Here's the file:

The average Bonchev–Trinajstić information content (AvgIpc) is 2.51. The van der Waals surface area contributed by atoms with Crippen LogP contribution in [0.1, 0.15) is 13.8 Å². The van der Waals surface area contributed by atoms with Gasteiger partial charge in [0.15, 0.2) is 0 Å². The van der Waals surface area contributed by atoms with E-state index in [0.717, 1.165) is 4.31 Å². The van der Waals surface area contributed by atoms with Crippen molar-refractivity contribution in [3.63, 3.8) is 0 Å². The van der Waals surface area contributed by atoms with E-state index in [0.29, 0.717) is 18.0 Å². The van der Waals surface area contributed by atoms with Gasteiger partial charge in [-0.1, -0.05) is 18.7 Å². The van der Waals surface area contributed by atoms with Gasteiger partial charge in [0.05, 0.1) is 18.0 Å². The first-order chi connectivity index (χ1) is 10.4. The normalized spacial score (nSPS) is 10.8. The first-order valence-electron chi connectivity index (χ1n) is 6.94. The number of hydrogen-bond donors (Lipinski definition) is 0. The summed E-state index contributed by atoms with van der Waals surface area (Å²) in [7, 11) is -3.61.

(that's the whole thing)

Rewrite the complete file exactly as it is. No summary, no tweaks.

The average Bonchev–Trinajstić information content (AvgIpc) is 2.51. The van der Waals surface area contributed by atoms with Crippen LogP contribution in [0.1, 0.15) is 13.8 Å². The van der Waals surface area contributed by atoms with Gasteiger partial charge in [0.15, 0.2) is 0 Å². The van der Waals surface area contributed by atoms with E-state index in [0.717, 1.165) is 4.31 Å². The van der Waals surface area contributed by atoms with Crippen molar-refractivity contribution in [3.63, 3.8) is 0 Å². The van der Waals surface area contributed by atoms with E-state index in [0.29, 0.717) is 18.0 Å². The van der Waals surface area contributed by atoms with Gasteiger partial charge in [-0.1, -0.05) is 18.7 Å². The van der Waals surface area contributed by atoms with Gasteiger partial charge in [0.05, 0.1) is 18.0 Å². The first-order chi connectivity index (χ1) is 10.4. The normalized spacial score (nSPS) is 10.8. The first-order valence-electron chi connectivity index (χ1n) is 6.94. The number of hydrogen-bond donors (Lipinski definition) is 0. The summed E-state index contributed by atoms with van der Waals surface area (Å²) in [7, 11) is -3.61.